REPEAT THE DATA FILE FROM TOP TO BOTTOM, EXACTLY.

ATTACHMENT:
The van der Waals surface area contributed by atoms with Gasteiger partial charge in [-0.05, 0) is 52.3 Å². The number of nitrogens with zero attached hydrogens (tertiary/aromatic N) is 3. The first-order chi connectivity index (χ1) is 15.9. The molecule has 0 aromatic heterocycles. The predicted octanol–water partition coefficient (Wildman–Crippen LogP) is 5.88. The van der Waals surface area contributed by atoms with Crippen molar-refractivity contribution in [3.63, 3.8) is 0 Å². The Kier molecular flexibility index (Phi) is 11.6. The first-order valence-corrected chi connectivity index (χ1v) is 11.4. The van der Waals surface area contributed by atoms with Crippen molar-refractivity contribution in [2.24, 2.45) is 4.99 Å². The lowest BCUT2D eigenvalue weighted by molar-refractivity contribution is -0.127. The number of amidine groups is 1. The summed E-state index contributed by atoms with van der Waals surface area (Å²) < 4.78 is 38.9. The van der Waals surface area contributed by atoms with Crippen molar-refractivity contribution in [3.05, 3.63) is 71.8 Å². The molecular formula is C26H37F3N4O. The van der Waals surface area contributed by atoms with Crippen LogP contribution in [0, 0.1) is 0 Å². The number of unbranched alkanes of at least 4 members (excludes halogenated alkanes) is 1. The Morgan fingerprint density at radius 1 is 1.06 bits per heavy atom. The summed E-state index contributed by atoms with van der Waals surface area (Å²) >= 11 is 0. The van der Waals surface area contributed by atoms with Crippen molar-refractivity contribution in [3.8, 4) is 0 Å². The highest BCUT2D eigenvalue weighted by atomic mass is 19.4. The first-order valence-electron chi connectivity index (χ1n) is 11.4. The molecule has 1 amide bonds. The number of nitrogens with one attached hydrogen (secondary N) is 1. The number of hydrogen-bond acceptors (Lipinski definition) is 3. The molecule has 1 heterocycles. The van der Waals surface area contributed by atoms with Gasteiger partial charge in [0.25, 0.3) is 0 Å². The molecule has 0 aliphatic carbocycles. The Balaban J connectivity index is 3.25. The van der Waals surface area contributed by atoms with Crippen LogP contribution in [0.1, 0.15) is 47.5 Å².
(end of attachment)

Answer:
The van der Waals surface area contributed by atoms with Gasteiger partial charge in [-0.05, 0) is 52.3 Å². The number of nitrogens with zero attached hydrogens (tertiary/aromatic N) is 3. The first-order chi connectivity index (χ1) is 15.9. The molecule has 0 aromatic heterocycles. The predicted octanol–water partition coefficient (Wildman–Crippen LogP) is 5.88. The van der Waals surface area contributed by atoms with Crippen molar-refractivity contribution in [3.63, 3.8) is 0 Å². The Kier molecular flexibility index (Phi) is 11.6. The first-order valence-corrected chi connectivity index (χ1v) is 11.4. The van der Waals surface area contributed by atoms with Crippen molar-refractivity contribution in [2.24, 2.45) is 4.99 Å². The lowest BCUT2D eigenvalue weighted by molar-refractivity contribution is -0.127. The number of amidine groups is 1. The summed E-state index contributed by atoms with van der Waals surface area (Å²) < 4.78 is 38.9. The van der Waals surface area contributed by atoms with Crippen molar-refractivity contribution in [3.05, 3.63) is 71.8 Å². The molecular formula is C26H37F3N4O. The van der Waals surface area contributed by atoms with Crippen LogP contribution in [0, 0.1) is 0 Å². The number of unbranched alkanes of at least 4 members (excludes halogenated alkanes) is 1. The Morgan fingerprint density at radius 1 is 1.06 bits per heavy atom. The summed E-state index contributed by atoms with van der Waals surface area (Å²) >= 11 is 0. The van der Waals surface area contributed by atoms with Crippen molar-refractivity contribution in [3.8, 4) is 0 Å². The highest BCUT2D eigenvalue weighted by atomic mass is 19.4. The first-order valence-electron chi connectivity index (χ1n) is 11.4. The molecule has 1 amide bonds. The number of nitrogens with one attached hydrogen (secondary N) is 1. The number of hydrogen-bond acceptors (Lipinski definition) is 3. The molecule has 1 heterocycles. The van der Waals surface area contributed by atoms with Gasteiger partial charge in [0.25, 0.3) is 0 Å². The molecule has 0 aliphatic carbocycles. The Balaban J connectivity index is 3.25. The van der Waals surface area contributed by atoms with Crippen LogP contribution in [0.1, 0.15) is 47.5 Å².